GUEST CONTRIBUTOR: Adam Cubbage
Toast of the Division: Atlanta Braves
First, a message, GET OFF!
Media members, pundits, critics, scouts, angry fans and any and all who have slowly tried to creep back onto the Atlanta Braves bandwagon—I know who you are and your seat has been taken!
Yes, this means you, Mr. Wayward Fan. It was you who drooled over the Phillies 2010 rotation—not realizing that their team was an aging one with many issues; not the least of which was self-inflicted when they let Jayson Werth walk this past winter.
I also mean you, Mr. Media who crowned these same Phillies World Champs after the Cliff Lee signing. You must have been feeling some buyers remorse after you saw how good the Braves truly were—putting up the best fight against the eventual champion—playing minus two All-Stars (Jones, Prado), a solid young ace (Jurrjens), and Kris Medlen.
Then there were all you scouts—I am particularly disappointed in you. How could you sit there and gush about the Phillies being the best team in the division for 2011? Did you not notice the Dan Uggla trade? Have you not witnessed one of the best young baseball players in the league in Jason Heyward?
The Phillies might have a “Phantastic Phour”, but the braves have a dirty dozen!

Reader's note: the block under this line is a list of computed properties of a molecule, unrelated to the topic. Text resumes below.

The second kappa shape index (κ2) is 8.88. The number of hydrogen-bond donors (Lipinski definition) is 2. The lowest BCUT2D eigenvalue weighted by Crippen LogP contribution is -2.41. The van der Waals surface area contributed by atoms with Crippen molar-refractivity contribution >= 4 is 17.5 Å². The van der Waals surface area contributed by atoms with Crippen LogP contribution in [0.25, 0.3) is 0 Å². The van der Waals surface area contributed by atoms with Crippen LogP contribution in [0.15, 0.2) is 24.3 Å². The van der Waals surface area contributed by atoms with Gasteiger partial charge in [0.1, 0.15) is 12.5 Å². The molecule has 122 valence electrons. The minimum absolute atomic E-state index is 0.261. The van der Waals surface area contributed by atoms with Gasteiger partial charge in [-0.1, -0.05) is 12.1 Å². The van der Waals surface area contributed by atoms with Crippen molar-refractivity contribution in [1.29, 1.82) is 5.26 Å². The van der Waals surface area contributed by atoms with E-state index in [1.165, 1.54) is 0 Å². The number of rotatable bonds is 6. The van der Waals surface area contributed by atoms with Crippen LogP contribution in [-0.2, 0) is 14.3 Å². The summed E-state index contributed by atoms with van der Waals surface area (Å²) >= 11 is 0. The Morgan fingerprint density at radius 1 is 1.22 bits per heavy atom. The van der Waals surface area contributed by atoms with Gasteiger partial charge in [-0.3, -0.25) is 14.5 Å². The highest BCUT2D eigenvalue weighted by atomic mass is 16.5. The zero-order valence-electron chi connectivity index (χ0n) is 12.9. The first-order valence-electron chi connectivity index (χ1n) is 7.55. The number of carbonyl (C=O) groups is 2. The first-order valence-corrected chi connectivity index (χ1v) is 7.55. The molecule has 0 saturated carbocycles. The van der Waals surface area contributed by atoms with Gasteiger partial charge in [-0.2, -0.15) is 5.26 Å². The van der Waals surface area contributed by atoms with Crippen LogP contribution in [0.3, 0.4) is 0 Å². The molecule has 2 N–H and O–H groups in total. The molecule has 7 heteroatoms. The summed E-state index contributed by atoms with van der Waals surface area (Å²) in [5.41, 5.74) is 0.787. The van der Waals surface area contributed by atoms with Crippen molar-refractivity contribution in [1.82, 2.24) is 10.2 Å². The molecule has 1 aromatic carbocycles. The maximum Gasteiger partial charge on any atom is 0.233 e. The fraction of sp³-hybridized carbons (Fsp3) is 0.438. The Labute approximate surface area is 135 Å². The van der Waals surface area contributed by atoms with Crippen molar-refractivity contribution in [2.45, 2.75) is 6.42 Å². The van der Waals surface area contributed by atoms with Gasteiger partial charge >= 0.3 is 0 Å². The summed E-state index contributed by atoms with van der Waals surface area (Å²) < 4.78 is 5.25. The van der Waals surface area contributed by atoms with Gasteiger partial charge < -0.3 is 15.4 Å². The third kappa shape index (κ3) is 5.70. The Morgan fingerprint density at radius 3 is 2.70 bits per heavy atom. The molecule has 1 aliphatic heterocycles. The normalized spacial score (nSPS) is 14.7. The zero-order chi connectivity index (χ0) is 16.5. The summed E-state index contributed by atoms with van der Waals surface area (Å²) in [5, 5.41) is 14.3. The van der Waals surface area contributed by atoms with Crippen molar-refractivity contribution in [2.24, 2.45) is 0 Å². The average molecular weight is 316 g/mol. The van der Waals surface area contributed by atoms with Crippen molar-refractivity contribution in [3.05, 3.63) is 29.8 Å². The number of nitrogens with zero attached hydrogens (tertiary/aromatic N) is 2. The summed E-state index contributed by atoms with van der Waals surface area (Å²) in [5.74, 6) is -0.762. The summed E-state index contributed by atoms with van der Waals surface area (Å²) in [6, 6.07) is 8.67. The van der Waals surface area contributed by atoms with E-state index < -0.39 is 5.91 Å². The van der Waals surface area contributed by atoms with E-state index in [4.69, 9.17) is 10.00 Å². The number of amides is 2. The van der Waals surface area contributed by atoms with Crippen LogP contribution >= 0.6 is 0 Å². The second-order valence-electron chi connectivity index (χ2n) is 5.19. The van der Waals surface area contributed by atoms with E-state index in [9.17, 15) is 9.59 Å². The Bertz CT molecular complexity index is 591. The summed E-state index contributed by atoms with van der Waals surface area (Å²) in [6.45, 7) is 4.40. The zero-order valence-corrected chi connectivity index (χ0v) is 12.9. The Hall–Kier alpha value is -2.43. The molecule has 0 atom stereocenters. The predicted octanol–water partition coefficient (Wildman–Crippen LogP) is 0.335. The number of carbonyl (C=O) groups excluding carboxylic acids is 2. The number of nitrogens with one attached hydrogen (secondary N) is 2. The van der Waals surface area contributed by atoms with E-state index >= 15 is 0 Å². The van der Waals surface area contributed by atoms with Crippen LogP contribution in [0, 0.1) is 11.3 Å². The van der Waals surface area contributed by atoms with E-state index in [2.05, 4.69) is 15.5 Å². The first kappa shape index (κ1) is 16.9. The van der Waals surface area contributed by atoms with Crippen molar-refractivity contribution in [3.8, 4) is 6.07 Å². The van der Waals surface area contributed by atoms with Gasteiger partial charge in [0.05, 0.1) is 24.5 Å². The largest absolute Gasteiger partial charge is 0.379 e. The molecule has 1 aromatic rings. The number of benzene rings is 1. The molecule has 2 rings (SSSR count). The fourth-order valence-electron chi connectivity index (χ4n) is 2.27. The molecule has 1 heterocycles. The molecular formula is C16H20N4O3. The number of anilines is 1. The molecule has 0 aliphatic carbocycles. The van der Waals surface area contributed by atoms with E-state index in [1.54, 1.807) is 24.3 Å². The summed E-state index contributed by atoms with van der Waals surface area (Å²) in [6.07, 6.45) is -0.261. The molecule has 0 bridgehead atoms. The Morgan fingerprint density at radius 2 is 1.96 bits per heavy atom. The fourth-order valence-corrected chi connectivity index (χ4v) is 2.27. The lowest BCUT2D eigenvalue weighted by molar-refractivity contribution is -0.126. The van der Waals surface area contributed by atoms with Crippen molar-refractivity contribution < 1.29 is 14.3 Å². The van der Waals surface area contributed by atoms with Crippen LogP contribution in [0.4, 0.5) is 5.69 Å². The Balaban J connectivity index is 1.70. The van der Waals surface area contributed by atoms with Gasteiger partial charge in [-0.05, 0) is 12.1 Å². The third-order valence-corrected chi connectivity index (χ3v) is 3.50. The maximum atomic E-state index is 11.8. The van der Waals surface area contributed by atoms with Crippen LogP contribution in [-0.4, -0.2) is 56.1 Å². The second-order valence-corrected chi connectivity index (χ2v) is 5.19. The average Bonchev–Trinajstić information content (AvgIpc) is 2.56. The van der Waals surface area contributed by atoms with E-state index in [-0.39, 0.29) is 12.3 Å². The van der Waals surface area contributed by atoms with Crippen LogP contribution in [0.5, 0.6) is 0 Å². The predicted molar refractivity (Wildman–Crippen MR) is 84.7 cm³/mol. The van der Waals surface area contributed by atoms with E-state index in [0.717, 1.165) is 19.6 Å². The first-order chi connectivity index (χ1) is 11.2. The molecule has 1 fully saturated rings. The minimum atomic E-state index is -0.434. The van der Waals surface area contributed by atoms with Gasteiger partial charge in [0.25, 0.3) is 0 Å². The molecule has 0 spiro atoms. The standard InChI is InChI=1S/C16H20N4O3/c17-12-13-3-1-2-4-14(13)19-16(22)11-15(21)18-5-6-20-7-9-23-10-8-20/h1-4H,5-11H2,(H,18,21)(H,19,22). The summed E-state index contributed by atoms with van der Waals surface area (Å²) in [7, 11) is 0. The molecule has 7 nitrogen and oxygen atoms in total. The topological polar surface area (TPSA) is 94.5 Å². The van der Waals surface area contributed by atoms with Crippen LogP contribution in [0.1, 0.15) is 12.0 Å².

Oh! And a little more food for thought:
1.) The Braves have THREE legitimate rookie of the year candidates: Freddie Freeman, Brandon Beachy, and Craig Kimbrel (favorite)
2.) Atlanta has the best young nucleus in this division ( any division really) with All-Stars Jason Heyward, Brian McCann, and Martin Prado to go along with young aces Tommy Hanson and Jair Jurrjens, and bullpen duo Jonny Venters and Craig Kimbrel.
Best of the Rest
2.) Philadelphia Phillies
3.) Washington Nationals
4.) Florida Marlins
5.) New York Mets
MVP: Brian McCann, Atlanta Braves
I could have gone anywhere with this award but let’s just stay down South.
McCann has five consecutive gold gloves, four Silver Slugger awards,and he’s the reigning MVP of the All-Star game—and he just hit his prime. He has a sweet stroke that has batting title potential and league wide respect. I expect him to take a big step forward.
Cy Young: Roy Halladay
I don’t know if any of you expected someone different. If you did I have to apologize because, to me, it’s a foregone conclusion that Halladay is the best pitcher in baseball.
He cemented his status as such last year, in his first season with Philadelphia, throwing a perfect game, a postseason no-hitter and winning the Cy Young.
It doesn’t get much better than that really.